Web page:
The Roles Celebrity Endorsements Play

The CRED ad with Dravid has brought celebrity endorsement to be limelight once again. Like it or hate it, you could not ignore it. But are celebrity endorsements used only for making ads noticeable and memorable?

Rahul Dravid’s angry tantrum on screen for the CRED Ad has brought celebrity endorsements once again to the limelight. Many liked the ad, and many others did not. But like it or not, one could not ignore it. The ad got more eyeballs through social media than it did through paid media – a brand owner’s dream come true. To add to the flattery, we also got a spoof of the ad by Magicpin, reminding us of some of the good old Pepsi-Coke banter that we have come to miss lately.

But are celebrity endorsements used only for making ads noticeable and memorable? In this article, I present my perspective on the role celebrity endorsements can play.

Celebrity endorsement of brands has been existing for decades in India, and for much longer in the West. As per TAM AdEx about a fourth of all TV ads in India in 2020 had celebrity endorsements. These celebrities include movie stars, sportspersons, and TV actors. With the growth in digital advertising and social media advertising, we are now having a whole crop of digital influencers also added to the mix. Celebrities are increasingly preferred for advertisements since they make the ads more noticeable, and more memorable if they have been well-conceived and executed.

But celebrity endorsements are not used only for making ads noticeable and memorable. There are broadly 4 key roles that celebrity endorsements can play for brands:

  1. Break the Communication Clutter
  2. Expert Endorsement
  3. Build Confidence
  4. Establish Brand Positioning

Let me elaborate on each of these in the following sections.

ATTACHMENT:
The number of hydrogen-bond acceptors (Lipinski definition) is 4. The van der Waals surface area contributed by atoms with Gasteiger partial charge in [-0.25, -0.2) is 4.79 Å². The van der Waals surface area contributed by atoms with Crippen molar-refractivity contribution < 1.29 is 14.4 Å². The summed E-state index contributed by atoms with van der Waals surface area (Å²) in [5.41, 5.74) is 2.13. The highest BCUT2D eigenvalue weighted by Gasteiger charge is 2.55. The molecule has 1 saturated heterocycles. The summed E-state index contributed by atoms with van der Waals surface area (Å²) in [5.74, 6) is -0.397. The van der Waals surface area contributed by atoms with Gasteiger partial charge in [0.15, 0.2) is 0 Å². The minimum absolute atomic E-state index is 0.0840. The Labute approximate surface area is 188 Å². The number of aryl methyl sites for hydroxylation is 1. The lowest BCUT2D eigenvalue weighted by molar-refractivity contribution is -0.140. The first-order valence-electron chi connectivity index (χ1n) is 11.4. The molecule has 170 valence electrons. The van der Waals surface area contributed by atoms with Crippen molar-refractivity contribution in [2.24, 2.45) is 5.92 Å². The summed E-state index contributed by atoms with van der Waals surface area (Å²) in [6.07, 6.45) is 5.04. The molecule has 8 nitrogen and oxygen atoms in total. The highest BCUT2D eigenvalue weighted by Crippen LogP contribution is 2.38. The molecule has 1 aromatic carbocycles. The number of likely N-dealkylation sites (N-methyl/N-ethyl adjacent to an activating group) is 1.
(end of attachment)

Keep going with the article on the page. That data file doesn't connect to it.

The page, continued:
1. Celebrities for Breaking the Clutter

Most celebrity ads fall in this category, where the celebrities are being introduced to get customer attention in an otherwise cluttered ad space. As brand owners, you have to get customer attention to your brand within your category, as well as within an overall flood of ads that the customer is exposed to. The use of celebrities is a good way to achieve both objectives.

The mad rush for use of celebrities has made certain categories too crowded with celebrity endorsements. Bath Soaps is one such category that presently constitutes 9% of all celebrity brand endorsements, with 21 celebrities endorsing various brands (Source: TAM AdEx). Some brands in the category such as Lux have grown over the years using a series of celebrities.

Now, as a creative team what do you do when there is already a lot of celebrity usage, and you wish to further break the clutter? You then try something different and unexpected from the celebrity or in the choice of celebrity itself. For e.g. The use of SRK in the Lux ads along with other actresses was a clutter-breaker at the time. Some of these experiments work and some don’t, but at least it keeps the brand active in the minds of the customer.